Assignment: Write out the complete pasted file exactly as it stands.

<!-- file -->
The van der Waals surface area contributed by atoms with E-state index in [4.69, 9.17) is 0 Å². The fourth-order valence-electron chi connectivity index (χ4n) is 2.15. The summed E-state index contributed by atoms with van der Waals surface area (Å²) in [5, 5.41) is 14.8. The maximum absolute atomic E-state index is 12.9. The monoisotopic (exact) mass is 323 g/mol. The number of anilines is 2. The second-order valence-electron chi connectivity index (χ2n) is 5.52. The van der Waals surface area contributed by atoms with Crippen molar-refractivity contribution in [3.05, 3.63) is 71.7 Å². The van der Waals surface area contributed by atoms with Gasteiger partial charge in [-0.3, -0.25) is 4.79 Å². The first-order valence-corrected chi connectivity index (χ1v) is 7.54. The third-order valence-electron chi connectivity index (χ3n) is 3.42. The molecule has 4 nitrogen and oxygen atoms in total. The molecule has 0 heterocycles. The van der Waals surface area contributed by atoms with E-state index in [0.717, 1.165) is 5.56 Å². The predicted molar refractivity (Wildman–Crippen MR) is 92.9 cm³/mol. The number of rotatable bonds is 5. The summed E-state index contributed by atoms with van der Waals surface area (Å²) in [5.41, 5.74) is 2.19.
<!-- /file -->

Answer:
The van der Waals surface area contributed by atoms with E-state index in [4.69, 9.17) is 0 Å². The fourth-order valence-electron chi connectivity index (χ4n) is 2.15. The summed E-state index contributed by atoms with van der Waals surface area (Å²) in [5, 5.41) is 14.8. The maximum absolute atomic E-state index is 12.9. The monoisotopic (exact) mass is 323 g/mol. The number of anilines is 2. The second-order valence-electron chi connectivity index (χ2n) is 5.52. The van der Waals surface area contributed by atoms with Crippen molar-refractivity contribution in [3.05, 3.63) is 71.7 Å². The van der Waals surface area contributed by atoms with Gasteiger partial charge in [-0.3, -0.25) is 4.79 Å². The first-order valence-corrected chi connectivity index (χ1v) is 7.54. The third-order valence-electron chi connectivity index (χ3n) is 3.42. The molecule has 4 nitrogen and oxygen atoms in total. The molecule has 0 heterocycles. The van der Waals surface area contributed by atoms with E-state index in [0.717, 1.165) is 5.56 Å². The predicted molar refractivity (Wildman–Crippen MR) is 92.9 cm³/mol. The number of rotatable bonds is 5. The summed E-state index contributed by atoms with van der Waals surface area (Å²) in [5.41, 5.74) is 2.19.